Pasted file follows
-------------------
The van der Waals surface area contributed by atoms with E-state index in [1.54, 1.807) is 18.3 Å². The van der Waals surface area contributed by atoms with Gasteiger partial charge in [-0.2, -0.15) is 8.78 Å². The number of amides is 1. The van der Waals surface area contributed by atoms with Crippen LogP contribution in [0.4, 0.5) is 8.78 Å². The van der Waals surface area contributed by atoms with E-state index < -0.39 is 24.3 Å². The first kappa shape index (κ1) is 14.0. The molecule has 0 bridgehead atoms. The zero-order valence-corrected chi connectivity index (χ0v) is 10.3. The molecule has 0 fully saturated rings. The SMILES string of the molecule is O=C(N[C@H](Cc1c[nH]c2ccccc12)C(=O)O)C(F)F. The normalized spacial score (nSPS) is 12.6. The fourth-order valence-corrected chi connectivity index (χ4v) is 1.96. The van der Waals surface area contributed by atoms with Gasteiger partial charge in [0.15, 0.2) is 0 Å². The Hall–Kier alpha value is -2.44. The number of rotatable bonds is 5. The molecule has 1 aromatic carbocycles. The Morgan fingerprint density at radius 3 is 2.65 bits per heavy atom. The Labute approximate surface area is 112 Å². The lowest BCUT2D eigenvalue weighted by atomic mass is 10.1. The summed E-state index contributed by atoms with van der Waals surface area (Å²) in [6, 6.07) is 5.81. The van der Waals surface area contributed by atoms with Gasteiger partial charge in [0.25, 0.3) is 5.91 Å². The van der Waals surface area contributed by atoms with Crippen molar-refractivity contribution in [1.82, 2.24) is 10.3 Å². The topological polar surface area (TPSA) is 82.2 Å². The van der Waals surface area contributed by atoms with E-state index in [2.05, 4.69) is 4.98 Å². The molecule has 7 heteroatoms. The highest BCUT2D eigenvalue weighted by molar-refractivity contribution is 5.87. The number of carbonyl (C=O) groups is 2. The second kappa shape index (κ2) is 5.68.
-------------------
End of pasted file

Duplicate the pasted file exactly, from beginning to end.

The van der Waals surface area contributed by atoms with E-state index in [1.54, 1.807) is 18.3 Å². The van der Waals surface area contributed by atoms with Gasteiger partial charge in [-0.2, -0.15) is 8.78 Å². The number of amides is 1. The van der Waals surface area contributed by atoms with Crippen LogP contribution in [0.4, 0.5) is 8.78 Å². The van der Waals surface area contributed by atoms with E-state index < -0.39 is 24.3 Å². The first kappa shape index (κ1) is 14.0. The molecule has 0 bridgehead atoms. The zero-order valence-corrected chi connectivity index (χ0v) is 10.3. The molecule has 0 fully saturated rings. The SMILES string of the molecule is O=C(N[C@H](Cc1c[nH]c2ccccc12)C(=O)O)C(F)F. The normalized spacial score (nSPS) is 12.6. The fourth-order valence-corrected chi connectivity index (χ4v) is 1.96. The van der Waals surface area contributed by atoms with Gasteiger partial charge in [0.15, 0.2) is 0 Å². The Hall–Kier alpha value is -2.44. The number of rotatable bonds is 5. The molecule has 1 aromatic carbocycles. The Morgan fingerprint density at radius 3 is 2.65 bits per heavy atom. The Labute approximate surface area is 112 Å². The lowest BCUT2D eigenvalue weighted by atomic mass is 10.1. The summed E-state index contributed by atoms with van der Waals surface area (Å²) in [6, 6.07) is 5.81. The van der Waals surface area contributed by atoms with Gasteiger partial charge in [0.25, 0.3) is 5.91 Å². The van der Waals surface area contributed by atoms with Crippen molar-refractivity contribution in [1.82, 2.24) is 10.3 Å². The topological polar surface area (TPSA) is 82.2 Å². The van der Waals surface area contributed by atoms with E-state index in [2.05, 4.69) is 4.98 Å². The molecule has 7 heteroatoms. The highest BCUT2D eigenvalue weighted by molar-refractivity contribution is 5.87. The number of carbonyl (C=O) groups is 2. The second kappa shape index (κ2) is 5.68.